12Restoration Oliver Cromwell died in 1658 His son, Richard Cromwell, briefly ruled after his deathParliament invited Charles I’s son to be kingThe period when the Stuart dynasty (under Charles II) was restored to power is known as the RestorationReign of Charles II ( )1679 – Charles II agreed to right to writ of habeas corpus – “to have the body”From earlier Petition of RightPrisoner could demand to be brought before a judge to hear charges (could not be held indefinitely)
13Political Parties Develop Charles II died in 1685He had no legitimate heirFirst political parties in Parliament debated who’d be heir to the throneToriesSupported Charles II’s brother, James, who was a CatholicWhigsDid not want a Catholic monarchJames II came to the throne in 1685 when his brother, Charles II, died
14Reign of James II ( )James II put Catholics in power (against English law)He dissolved Parliament when it objectedJames II was married twiceFirst wife – Anne HydeDaughters Anne and Mary raised as ProtestantsMary married Prince William of Orange (part of the Netherlands)Second wife – Mary of Modena – CatholicGave birth to son, James Francis Edward StuartA Catholic son threatened Protestant rule in England
15William III and Mary II were not only husband and wife, but first cousins. William III was the son of Mary, sister of Charles II and James II.
16Glorious RevolutionParliament was scared that Catholic monarchs would rule EnglandSome members of Parliament offered the throne to James II’s Protestant daughter, Mary, and her husband, WilliamJames II fled to France
17English Bill of Rights (1689) England became a constitutional monarchyMonarch’s power limited by lawsWilliam and Mary consented to these changesEnglish Bill of RightsNo taxation without consent of ParliamentMonarch could not suspend the laws of ParliamentFreedom of speech for parliamentary debatesCitizens free to petition the monarch regarding grievances
18Cabinet System Dilemma 18th century (1700s) 1688 – no monarch could hold the throne without Parliament’s consentBut Parliament needed the monarch’s permission to rule18th century (1700s)Representatives of the majority party formed a cabinetCabinet worked closely with the monarchLeader of the cabinet – Prime MinisterPrime minister and his/her cabinet are effectively the leaders of the British government todaySince the joint reign of William and Mary, the role of the monarch has weakened to the point of being only a ceremonial head of state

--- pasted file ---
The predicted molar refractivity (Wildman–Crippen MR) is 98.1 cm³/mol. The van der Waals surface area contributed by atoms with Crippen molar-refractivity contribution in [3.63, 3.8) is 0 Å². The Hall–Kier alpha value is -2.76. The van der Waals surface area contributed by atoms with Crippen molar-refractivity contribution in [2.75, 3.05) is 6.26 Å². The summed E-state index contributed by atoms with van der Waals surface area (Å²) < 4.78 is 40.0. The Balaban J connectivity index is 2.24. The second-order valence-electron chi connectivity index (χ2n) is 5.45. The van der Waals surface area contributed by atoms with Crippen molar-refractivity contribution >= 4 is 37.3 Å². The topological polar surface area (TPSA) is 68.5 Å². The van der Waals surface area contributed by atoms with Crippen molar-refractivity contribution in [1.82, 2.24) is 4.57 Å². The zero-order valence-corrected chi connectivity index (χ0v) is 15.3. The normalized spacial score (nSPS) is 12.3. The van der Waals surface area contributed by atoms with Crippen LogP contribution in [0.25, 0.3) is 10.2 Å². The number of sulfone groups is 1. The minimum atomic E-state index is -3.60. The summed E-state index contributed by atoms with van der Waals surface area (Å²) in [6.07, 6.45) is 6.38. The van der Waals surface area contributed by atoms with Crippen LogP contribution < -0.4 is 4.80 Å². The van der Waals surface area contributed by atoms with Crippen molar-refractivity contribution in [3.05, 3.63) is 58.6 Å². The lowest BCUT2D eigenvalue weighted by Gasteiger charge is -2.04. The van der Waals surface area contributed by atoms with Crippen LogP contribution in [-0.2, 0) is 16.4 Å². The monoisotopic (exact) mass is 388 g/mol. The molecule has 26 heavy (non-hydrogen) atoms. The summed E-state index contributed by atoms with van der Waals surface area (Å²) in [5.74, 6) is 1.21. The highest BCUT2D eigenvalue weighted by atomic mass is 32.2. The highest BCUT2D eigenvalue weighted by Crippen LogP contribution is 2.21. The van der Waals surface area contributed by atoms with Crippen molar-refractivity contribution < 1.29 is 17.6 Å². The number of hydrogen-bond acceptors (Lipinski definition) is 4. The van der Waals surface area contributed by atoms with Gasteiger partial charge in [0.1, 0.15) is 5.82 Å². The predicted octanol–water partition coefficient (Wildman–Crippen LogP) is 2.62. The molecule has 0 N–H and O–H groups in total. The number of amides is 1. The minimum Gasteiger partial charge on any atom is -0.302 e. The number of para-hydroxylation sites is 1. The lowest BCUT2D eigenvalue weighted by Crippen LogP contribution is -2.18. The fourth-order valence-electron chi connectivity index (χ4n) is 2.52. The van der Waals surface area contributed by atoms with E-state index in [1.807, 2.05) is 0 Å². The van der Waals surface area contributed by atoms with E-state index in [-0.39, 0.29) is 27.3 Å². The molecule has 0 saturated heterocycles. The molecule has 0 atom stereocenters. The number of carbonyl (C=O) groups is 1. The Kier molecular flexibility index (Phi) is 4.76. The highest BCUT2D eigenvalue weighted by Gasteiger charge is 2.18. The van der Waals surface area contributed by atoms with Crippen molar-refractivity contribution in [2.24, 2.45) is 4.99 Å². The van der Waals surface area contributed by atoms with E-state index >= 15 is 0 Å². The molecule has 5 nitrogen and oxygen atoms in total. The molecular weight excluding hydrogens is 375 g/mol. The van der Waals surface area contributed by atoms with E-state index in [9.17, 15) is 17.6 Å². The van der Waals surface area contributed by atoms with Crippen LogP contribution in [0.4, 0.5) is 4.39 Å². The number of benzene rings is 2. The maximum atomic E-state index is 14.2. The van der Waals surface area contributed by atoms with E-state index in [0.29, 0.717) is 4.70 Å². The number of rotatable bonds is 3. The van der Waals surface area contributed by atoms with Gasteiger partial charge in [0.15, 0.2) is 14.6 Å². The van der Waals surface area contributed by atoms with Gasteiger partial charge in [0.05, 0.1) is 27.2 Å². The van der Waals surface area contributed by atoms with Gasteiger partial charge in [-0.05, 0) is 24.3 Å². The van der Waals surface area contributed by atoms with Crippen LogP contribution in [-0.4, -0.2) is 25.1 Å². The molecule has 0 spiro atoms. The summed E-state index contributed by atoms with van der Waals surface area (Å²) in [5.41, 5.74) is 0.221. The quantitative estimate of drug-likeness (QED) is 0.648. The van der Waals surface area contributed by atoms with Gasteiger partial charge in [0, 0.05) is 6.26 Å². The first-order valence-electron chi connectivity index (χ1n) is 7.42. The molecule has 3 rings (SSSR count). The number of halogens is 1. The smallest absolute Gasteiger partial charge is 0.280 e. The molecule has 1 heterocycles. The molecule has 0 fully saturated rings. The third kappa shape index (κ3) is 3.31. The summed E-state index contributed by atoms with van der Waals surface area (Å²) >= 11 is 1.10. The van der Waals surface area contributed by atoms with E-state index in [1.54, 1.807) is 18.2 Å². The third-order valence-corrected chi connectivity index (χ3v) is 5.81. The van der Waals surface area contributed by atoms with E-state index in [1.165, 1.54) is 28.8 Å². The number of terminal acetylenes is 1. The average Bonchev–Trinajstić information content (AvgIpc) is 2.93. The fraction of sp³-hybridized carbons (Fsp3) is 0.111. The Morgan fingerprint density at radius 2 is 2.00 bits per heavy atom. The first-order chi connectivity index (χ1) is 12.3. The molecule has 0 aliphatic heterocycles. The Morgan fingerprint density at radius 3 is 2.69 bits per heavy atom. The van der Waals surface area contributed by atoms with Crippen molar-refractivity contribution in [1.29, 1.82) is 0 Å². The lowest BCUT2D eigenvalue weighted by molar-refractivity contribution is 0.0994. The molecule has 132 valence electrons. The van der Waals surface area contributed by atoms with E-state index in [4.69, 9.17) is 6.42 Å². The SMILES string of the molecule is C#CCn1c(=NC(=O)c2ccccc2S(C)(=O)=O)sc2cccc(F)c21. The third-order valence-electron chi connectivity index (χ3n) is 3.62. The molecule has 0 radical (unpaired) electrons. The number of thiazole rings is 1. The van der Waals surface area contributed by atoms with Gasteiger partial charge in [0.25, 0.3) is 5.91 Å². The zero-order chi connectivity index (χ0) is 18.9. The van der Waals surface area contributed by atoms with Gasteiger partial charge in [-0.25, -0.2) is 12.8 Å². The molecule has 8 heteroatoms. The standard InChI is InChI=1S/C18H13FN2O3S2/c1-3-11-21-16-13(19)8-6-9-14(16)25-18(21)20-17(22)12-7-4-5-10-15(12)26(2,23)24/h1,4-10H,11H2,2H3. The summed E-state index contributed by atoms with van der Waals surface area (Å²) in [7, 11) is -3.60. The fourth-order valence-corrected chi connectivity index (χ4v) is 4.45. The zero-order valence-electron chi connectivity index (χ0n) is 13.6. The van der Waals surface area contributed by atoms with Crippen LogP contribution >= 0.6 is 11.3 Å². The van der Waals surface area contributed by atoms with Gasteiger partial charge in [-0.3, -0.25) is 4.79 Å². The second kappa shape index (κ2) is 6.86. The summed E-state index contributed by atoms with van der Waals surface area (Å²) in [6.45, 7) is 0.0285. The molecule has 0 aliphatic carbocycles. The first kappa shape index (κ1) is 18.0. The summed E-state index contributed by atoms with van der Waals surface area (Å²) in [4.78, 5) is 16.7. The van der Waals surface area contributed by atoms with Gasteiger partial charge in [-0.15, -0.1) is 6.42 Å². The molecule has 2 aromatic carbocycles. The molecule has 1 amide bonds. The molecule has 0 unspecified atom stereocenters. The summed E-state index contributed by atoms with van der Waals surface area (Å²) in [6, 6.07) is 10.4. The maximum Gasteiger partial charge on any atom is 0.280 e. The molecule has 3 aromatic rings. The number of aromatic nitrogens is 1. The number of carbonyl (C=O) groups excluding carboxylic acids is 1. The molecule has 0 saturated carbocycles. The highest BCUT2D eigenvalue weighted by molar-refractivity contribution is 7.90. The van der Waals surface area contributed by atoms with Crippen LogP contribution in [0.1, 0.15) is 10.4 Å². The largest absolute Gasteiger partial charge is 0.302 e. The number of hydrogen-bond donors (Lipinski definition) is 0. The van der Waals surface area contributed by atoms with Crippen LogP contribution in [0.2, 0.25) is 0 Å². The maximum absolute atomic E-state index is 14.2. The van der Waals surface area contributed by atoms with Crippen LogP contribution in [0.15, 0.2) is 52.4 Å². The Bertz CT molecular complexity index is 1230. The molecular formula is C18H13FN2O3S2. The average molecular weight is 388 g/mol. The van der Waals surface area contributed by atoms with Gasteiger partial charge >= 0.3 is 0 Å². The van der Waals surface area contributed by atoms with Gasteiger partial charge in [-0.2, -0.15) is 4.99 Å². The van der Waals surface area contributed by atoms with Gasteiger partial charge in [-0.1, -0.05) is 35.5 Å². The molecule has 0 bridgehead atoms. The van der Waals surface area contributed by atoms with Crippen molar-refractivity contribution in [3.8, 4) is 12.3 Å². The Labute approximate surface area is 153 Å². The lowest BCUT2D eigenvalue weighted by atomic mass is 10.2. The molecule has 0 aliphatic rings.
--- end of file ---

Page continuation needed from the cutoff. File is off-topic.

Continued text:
20Time Line of 17th-Century England 1603James I (James VI of Scotland) inherited the English throne from his cousin, Elizabeth I.1625Charles I inherited the English throne from his father, James I.1628Charles I signed the Petition of Right.1642The English Civil War, also called the Puritan Revolution, began.1649Charles I was beheaded for treason.England was run as the Commonwealth, led primarily by Oliver Cromwell.1660The Restoration period began as Charles II (son of Charles I) was crowned king.1685James II inherited the throne from his brother, Charles II.1688James II fled England.1689William III and Mary II took the throne of England. They agreed to the English Bill of Rights.
21Review QuestionsHow did the House of Stuart (the Stuart dynasty) come to power in England?Why did James I and Charles I have conflicts with Parliament?Describe the Puritan Revolution led by Oliver Cromwell.How and why was Ireland conquered and colonized under Cromwell’s leadership?What was the Restoration?What events led up to James II losing the English throne?During the 17th century, many English people came to associate Protestantism with parliamentary democracy, and Catholicism with absolute monarchy. Do you agree with this way of thinking? Why or why not?Notes for the teacher: Regarding the last question, students can be prompted to think about Protestants who butted heads with Parliament, like Henry VIII and Elizabeth I, as well of foreign rulers. Were different forms of Christianity used as the pretexts for squabbles that were ultimately about power?